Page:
Because its a free plugin and that's how you keep overhead down. Say store A has 10,000 products offered for sale. 90% of their sales might be their top 500 products. They could poll the store 10,000 times a day to get the price but then your using massively more bandwidth, and your limited to 1 pricing update per day. What if the price was just updated? it wouldn't reflect in the comparison. What if nobody looked at any of the other 9,500 product prices that day? then it doesn't matter to you the consumer.

Could you rely on participating vendors to upload changes? sure. Would you want to depend on that and trust they are keeping up? probably not.

Like torrents - the more popular products updated via people with the plugin the better the plugin would work for everyone.

Here is a quote right from them
Why do they do it?

As part of this process, Dynamite Data's servers will periodically ask your extension for the full HTML of random product pages so that we can parse it and update our records. This allows us to cut down on the number of pages our robot has to crawl, saving computing time for the merchant.

That's the answer from the source. Overhead costs work against the free concept.

RE: Sounds interesting, but...
By bug77 on 10/7/2010 4:30:51 AM , Rating: 2
Yeah, well, call me weird, but I care more about stuff going out of my computer than I care for "computing time for the merchant".
Then again, Google may be doing the same thing with their product search.

RE: Sounds interesting, but...
By dynamitezach on 10/7/2010 11:49:05 AM , Rating: 2
Long story short, we're able to provide this service for free to users because we also run, which has a fee-based B2B tool for manufacturers and online merchants. When users of Dynamite Deals browse sites, it helps improve the quality of the data we provide to both our users and these businesses.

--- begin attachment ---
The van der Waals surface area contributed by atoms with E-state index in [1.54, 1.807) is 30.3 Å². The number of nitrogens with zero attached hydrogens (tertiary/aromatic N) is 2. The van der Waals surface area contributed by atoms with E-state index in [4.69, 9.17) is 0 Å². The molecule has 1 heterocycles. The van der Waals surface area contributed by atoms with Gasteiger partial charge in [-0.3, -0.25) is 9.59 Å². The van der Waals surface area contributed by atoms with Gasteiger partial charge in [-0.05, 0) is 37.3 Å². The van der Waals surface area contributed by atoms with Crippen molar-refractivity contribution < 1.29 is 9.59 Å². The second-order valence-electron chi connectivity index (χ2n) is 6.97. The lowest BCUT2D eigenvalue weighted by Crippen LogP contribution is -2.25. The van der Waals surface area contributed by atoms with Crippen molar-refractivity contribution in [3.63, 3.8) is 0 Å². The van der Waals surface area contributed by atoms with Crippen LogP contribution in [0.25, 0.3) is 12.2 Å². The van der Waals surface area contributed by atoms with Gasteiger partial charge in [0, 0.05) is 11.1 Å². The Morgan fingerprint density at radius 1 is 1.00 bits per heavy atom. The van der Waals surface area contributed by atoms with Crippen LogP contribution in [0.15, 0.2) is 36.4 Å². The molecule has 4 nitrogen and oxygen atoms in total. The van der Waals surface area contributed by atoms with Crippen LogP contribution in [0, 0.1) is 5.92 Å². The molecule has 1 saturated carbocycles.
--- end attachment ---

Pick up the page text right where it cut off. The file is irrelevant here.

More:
We figure everyone wins, but we also give users the option to turn it off if you'd prefer.

In general, we take user privacy very seriously, here's an excerpt from our Privacy Policy:

Dynamite Data Browser Add-ons: Dynamite Data's comparison shopping service only functions when the user is detected to be at a supported merchant's website. On a supported merchant's website, all visited URLs are searched against Dynamite Data's database of products. If the submitted URL matches with a product that Dynamite Data tracks, search results are transmitted back to the user and displayed in their browser.

The Dynamite Data browser add-ons also gathers two additional types of data under extremely limited circumstances, both of which can be opted out of via the add-on's Feedback/Options window: a background web page downloader that retrieves merchants' product pages on Dynamite Data's behalf, and a troubleshooting log (which contains basic information on user preferences, the search results of recently viewed products, and internal parameters) that is optionally transmitted with user feedback from the Feedback/Options window. Both of these data sources are scrubbed of personally-identifiable information -- including URLs visited and cookies -- before being transmitted to Dynamite Data's servers.

RE: Sounds interesting, but...
By kingius on 10/12/2010 7:03:14 AM , Rating: 2
Why not just run a query against the API's of the various companies (e.g. Amazon, eBay) as and when required, instead of downloading tons of redudant data that isn't currently being requested? It strikes me that there is something else you are providing in the B2B end of the deal that you can monetise.